What is direct CP violation?
By Davide Castelvecchi
Direct and indirect CP violation are
two mechanisms that break the symmetry between the behavior of matter
and anti-matter. The BaBar experiment first discovered indirect CP
violation for B and anti-B (or B-bar) mesons in 2001. BaBar’s new result
is the first observation of direct CP violation for B/anti-B mesons.
Detector at SLAC. (Photo by
Historically, physicists believed
that in a mirror image of the world all laws of physics would be exactly
the same. In principle, physicists thought, observers watching an
experiment reflected in a mirror could be fooled into thinking that they
were seeing reality.
Physicists call this principle
parity invariance. (To be precise, “parity” refers to a mirror image
that also switches up with down and left with right.)
Most physical phenomena obey parity
invariance: The law applies to three of the four known fundamental
forces of nature – the strong, electro-magnetic and gravitational
In the mid-1950's however,
theoretical physicists Chen Ning Yang and Tsung-Dao Lee suggested that
the fourth force, called the weak force, might be an exception. Nuclear
physicist Chien Shiung Wu and her collaborators confirmed this
prediction at Columbia University in 1957, by observing parity violation
in radioactive decay.
Still, physicists believed that the
parity principle should hold true if, in addition to taking the mirror
image of the world, one also replaced each particle of matter with its
anti-matter correspondent, or anti-particle. Replacing matter with
anti-matter is called a charge reversal, so the new principle was called
charge-parity (CP) invariance.
That idyllic image was disrupted in
1964, when nuclear physicists James Cronin and Val Fitch of Brookhaven
National Laboratory discovered a slight anomaly in the decay of a
particle called the neutral K-meson, or neutral kaon. That anomaly was
the fingerprint of a failure of CP invariance – in other words, of CP
Nature, it turns out, is not
even-handed. Certain particles should behave as “mirror images” of each
other, but they don’t: In a perfectly symmetric world, that would never
pipes of the PEP-II Storage Ring at SLAC—the upper pipe carries
positrons, the lower pipe carries electrons. (Photo by Peter Ginter)
Cronin and Fitch knew they had
discovered CP violation from an indirect clue. The violation was not in
the observed decay, but in the state of the particle that was decaying –
what physicists call indirect CP violation.
Neutral Ks have the property that
they can spontaneously transform into their anti-particles. Now,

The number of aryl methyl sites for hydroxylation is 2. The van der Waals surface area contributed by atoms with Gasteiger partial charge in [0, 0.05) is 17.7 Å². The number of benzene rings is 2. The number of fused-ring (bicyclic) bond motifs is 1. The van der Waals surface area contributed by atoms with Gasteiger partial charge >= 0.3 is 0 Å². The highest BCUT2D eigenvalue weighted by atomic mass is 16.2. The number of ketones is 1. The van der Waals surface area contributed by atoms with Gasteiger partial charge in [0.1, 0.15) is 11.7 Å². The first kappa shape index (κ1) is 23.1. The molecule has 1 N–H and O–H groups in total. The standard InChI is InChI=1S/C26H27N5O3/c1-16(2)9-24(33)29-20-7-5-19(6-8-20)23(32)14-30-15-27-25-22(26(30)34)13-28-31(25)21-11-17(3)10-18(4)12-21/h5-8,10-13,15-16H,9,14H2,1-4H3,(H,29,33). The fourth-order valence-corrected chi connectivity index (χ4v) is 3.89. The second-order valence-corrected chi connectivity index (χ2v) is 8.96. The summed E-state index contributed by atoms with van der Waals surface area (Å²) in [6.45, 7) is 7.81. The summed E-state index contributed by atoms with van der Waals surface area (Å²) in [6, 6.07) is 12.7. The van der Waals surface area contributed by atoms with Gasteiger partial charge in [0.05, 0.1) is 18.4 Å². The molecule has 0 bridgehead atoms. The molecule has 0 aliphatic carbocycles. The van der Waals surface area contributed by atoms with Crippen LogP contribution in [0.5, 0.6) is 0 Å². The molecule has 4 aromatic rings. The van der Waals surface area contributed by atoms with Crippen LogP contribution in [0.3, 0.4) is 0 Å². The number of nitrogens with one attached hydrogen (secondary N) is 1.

according to the principles of quantum mechanics, a system that can be
in two different states will not immediately pick one: It will
temporarily live in both states at the same time. Only the act of
measuring the state will force the particle to “decide” for one or the
other. Hence a neutral K that’s left alone will be simultaneously itself
and its anti-self; but when it hits a particle detector, it will only be
caught in either persona.
In a perfectly CP-invariant world,
the K would have no preference between the two personas. But Cronin and
Fitch’s data, coming from the quantum interference of the two states,
revealed that the K’s existence was unevenly split.
On the other hand, the effects of
the direct type of CP violation are extremely subtle to detect,
and weren’t discovered until 1999, in experiments on K mesons at CERN in
Geneva and at the Fermi National Laboratory in Illinois.
Physicists had long predicted that
CP violation should also appear in the weak-force phenomena involving B
Like the neutral Ks, neutral B
mesons have the ability to turn into their antiparticles, and they live
an existence that’s unevenly split between the two states. This fact
enabled BaBar – and the Belle experiment at the KEK laboratory in Japan
– to measure indirect CP violation for B mesons in a landmark 2001
BaBar has now discovered direct
CP violation for B mesons.
The BaBar team has studied the
thousands of gigabytes of data produced by the BaBar detector since it
started operations in 1999, looking at the decay patterns of millions of
neutral B and anti-B mesons. After they emerge from the collisions of
electrons and positrons, the mesons live for less than a millionth of a
second before decaying into other particles. Among the many ways the
mesons can decay, the scientists were looking for the rare events that
turned Bs into K+pi- pairs and anti-Bs into K-pi+
magnet on the PEP-II accelerator. (Photo by Peter Ginter)
According to theory, CP symmetry
would dictate that the two events have the same odds of happening.
Hence, by starting with equal numbers of Bs and anti-Bs one should end
with equal numbers of K+pi- and K-pi+
pairs. However, the BaBar collisions produced 910 K+pi-
pairs but only 696 K-pi+ pairs.
The situation can be compared to
rolling two dice – say, a blue die for a B and a red one for an anti-B.
To take the comparison further, suppose that getting K+pi-
from a B corresponded to the blue die landing on 1, while getting a K-pi+
from an anti-B were like getting the red die on 6. In a symmetric world,
by rolling both dice a million times one would expect to get 1s from the
blue as often as one gets 6s from the red.
But the weak force has a preference,
as if its dice were loaded.
As in the indirect case, direct CP
violation for B/anti-B (or K/anti-K) mesons is the result of a quantum
interference. In this case, however, the interference is not between two
states of the meson, but between two paths of decay, i.e., two different
sequences of intermediate decays that lead to the same end result.